Okay, now don't start sending hate mail my way just because I think it might be time for a break in the run-up for technology markets.
I am a long-term bull, but there are times when I believe taking profits off the table can create short-term opportunities for those who know where to look.
And that's exactly what I intend to do today.
Indeed, the trade I'm about to propose is going to provide a potential 200% return at an investment price that's downright cheap…
Technical Indicators Say Techs Are Cheap
A lot of the pundits say that tech stocks are overdone, like an overcooked steak left on the barbeque grill…
But why listen to the TV pundits? They are wrong time and again but take on credence merely through repetition.
So again I ask why listen to them? Instead, let's look at the real story.
I do believe tech stocks are oversold, and the accompanying chart shows you why.
A quick look at the PowerShares QQQ Trust (Nasdaq: QQQ) tells us that since the highs of March, the Nasdaq has descended in a lower-high and lower-low fashion.
In other words, as the highs are getting lower, so too is the volume leading up to those highs, indicating for the short-term that the Nasdaq is out of gas. If we did break down below the red support line, then I expect that range to become a target right around the lows of the year at $99 per share.
That would represent an 8% move lower from the current price of $107.50, while still maintaining a long-term bull market.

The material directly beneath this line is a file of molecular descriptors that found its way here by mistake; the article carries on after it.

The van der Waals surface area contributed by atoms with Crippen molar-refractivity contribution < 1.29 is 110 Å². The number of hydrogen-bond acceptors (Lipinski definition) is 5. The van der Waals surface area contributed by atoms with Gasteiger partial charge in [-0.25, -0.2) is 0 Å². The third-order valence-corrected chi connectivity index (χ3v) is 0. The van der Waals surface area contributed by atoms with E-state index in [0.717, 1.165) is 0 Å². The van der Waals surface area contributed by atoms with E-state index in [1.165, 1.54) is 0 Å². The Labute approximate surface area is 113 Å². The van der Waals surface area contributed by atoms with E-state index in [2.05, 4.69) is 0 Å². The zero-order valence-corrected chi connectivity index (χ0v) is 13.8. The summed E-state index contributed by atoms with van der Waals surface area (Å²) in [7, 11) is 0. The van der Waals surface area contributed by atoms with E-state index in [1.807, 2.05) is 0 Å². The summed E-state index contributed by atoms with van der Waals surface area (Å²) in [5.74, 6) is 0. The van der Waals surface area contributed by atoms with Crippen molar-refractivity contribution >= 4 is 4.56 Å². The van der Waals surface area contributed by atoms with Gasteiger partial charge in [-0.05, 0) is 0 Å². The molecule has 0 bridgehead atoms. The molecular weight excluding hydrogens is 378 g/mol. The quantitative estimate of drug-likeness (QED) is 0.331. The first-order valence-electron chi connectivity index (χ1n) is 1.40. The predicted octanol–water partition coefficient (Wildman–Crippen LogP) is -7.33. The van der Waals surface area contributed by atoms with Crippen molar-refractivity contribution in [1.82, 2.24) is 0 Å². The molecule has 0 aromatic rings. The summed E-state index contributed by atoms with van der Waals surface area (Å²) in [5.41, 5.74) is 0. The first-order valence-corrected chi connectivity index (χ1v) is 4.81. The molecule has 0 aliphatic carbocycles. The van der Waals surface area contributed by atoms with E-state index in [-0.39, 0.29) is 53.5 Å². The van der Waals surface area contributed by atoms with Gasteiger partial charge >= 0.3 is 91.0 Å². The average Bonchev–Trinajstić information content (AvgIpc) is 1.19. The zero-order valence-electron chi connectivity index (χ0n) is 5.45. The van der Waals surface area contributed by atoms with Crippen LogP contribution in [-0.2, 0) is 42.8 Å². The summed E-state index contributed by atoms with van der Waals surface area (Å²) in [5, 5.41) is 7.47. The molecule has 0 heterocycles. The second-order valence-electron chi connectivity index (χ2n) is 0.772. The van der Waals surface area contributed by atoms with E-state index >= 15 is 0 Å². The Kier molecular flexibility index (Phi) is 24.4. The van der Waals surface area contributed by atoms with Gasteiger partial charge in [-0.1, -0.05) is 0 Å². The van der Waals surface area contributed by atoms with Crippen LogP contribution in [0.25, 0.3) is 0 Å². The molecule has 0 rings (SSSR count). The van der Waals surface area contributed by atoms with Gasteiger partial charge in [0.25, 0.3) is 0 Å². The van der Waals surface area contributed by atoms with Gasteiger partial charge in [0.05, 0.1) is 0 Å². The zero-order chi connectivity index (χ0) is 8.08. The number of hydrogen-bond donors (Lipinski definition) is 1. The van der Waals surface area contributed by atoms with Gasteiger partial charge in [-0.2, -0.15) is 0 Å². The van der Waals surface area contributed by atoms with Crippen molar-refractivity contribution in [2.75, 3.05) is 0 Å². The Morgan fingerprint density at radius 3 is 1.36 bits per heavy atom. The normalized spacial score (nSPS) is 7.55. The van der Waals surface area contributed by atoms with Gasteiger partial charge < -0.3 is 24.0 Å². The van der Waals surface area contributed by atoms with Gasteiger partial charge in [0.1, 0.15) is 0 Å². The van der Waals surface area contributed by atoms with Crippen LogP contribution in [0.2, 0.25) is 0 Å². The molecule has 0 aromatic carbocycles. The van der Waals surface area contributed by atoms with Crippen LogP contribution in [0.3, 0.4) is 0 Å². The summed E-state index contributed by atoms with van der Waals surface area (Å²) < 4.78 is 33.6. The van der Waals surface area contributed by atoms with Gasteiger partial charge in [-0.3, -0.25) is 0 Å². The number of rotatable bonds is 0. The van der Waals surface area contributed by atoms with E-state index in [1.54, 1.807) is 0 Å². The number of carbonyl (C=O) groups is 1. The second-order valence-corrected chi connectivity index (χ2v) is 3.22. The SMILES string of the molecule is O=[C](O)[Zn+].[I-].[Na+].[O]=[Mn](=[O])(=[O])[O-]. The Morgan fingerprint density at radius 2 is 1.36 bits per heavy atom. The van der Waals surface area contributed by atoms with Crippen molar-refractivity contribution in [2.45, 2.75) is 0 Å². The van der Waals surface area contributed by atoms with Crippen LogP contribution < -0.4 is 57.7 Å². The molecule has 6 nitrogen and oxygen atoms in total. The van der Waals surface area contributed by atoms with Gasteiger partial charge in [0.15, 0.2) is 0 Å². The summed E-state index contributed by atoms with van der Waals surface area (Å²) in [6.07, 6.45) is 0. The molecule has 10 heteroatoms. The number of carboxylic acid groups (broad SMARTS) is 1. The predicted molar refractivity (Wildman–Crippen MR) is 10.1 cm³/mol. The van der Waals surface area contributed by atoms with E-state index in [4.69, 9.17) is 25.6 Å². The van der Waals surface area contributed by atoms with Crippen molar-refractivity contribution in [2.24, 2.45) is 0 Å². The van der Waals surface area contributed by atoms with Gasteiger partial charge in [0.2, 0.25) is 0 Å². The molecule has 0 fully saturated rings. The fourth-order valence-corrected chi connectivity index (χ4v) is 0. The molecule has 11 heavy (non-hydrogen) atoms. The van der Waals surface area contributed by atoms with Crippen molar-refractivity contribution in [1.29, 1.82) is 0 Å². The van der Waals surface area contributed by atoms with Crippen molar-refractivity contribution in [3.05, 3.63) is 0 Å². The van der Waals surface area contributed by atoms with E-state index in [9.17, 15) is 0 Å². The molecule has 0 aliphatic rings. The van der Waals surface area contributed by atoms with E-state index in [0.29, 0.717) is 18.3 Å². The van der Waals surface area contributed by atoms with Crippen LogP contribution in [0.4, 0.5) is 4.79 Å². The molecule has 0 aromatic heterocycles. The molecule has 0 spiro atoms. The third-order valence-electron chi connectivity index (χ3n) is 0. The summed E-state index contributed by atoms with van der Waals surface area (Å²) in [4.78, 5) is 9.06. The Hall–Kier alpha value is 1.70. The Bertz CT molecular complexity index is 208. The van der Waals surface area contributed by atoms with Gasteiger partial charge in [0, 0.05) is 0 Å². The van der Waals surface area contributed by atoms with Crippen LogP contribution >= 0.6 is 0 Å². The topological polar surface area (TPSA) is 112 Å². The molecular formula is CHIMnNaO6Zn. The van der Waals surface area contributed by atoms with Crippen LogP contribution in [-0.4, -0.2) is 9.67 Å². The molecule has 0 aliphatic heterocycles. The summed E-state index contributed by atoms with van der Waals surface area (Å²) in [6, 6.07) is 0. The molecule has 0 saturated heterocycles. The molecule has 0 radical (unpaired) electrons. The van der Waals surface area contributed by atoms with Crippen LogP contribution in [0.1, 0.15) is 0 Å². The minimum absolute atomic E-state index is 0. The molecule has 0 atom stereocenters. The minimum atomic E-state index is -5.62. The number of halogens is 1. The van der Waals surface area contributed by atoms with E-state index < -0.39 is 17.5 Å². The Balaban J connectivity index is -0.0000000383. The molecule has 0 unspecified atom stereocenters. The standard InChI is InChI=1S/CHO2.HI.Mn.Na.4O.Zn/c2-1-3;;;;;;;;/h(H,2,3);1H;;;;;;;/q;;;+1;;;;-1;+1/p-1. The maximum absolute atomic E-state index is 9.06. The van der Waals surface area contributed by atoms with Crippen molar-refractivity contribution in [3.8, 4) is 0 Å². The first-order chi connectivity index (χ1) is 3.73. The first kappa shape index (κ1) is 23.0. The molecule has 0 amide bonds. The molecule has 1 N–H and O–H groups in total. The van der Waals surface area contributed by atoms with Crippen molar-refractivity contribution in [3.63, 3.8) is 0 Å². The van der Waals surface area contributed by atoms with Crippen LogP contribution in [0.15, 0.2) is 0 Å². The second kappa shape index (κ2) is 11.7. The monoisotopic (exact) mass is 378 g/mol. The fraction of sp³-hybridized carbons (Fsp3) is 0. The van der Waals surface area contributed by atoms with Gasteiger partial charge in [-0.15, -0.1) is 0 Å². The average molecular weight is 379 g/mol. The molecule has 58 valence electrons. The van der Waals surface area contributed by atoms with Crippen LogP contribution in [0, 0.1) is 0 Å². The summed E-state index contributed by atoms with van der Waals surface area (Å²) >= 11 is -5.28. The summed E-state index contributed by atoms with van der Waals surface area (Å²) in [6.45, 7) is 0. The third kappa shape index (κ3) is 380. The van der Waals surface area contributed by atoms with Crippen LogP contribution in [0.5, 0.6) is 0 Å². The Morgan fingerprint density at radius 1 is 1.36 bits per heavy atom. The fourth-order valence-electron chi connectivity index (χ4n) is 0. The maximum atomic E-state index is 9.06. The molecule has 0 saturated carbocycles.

Now let me repeat that I am not looking for an all-out drop to the downside, just a modest move of around 8%.
Elections campaigns are starting to heat up, and this is the season where less news comes out of Washington. The less Washington changes, the better for stocks.
But I do believe that we need to do some profit taking.
So how do we make money when we expect a move to the downside? Let's talk about our profit moves right now.
Our Money-Making Opportunity Is Here
Shorting is a process where the trader will borrow shares from a firm and sell them to open a bearish position on the open market. A short-seller attempts to make money buying back the shares at a lower price, thereby realizing a profit.
A first action to take reflecting this would be for the QQQ to fall. But in this situation, we can merely sell short the QQQ at the current price of $107.50 per share.
If the stock falls to $99 per share, the trader may use this as a target and purchase the shares back at that price.
If that happened, we would see an immediate profit of $8.50 or $850 on 100 shares.
This comes with risk though, as short selling has unlimited risk if the price of QQQ actually moved up instead of our expected fall.
About the Author
Tom Gentile is one of the world's foremost authorities on stock, futures and options trading.
With more than 25 years' experience trading stocks, futures, and options, Tom's style of trading systems and strategies are designed to help individual investors propel themselves past 99 percent of the trading crowd.